1461 saw the House of Lancaster defeated in the Wars of the Roses and 19-year-old King Edward IV take the throne for the House of York.

On 24 July that year, John was commissioned by the Crown to organise a muster of ships and victuals in East Devon, together with the Bishop of Exeter and William Duke, in preparation for war with France. He was instructed to appoint collectors of money and supplies and to pay their fees himself.

His property interests around Kentisbeare extended into the parishes of Uffculme and Cullompton. He acted in association with other neighbouring landowners. In 1464, Robert Wyllesford, Nicholas Pyne, John Gambon and John Whiting held property in Uffculme and Cullompton for John Walrond, esq.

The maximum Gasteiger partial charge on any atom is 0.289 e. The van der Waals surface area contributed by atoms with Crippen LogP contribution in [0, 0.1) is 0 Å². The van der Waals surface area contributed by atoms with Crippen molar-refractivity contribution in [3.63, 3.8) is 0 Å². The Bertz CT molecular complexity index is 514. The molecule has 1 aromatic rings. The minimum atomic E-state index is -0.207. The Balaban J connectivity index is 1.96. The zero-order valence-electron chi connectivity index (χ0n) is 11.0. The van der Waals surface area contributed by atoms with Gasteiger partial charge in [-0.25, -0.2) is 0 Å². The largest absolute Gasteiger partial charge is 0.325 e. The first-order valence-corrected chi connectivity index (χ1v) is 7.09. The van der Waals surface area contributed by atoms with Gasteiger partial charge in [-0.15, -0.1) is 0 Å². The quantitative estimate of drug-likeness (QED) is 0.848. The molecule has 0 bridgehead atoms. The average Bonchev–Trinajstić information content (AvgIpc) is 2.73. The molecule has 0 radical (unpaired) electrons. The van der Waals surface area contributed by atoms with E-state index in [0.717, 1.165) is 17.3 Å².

Next year, on the feast of St Peter, these same men gave John Walrond seisin of all the lands they held for him. [6]


John Whytyng made his will in 1465. [7]  He died in 1466, in his late 50s.


We do not know whether Agnes was already dead or survived him.


[1] Source, except where otherwise stated: Richard Whiting. Whiting of Wood: A Mediaeval Landed Family
[2] Sir William Pole (d.1635), Collections Towards a Description  of the County of Devon,(1791)
[3] A2A.org.uk: DRO:1926 B/W/ET/8/1
[4] A2A.org.uk: DRO:1926 B/W/ET/8/2
[5] A2A.org.uk: DRO:1926 B/W/ET/12/1
[6] A2A.org.uk: DRO:1926 B/W/ET/14/14
[7] A2A.org.uk: DRO:DD\SF/314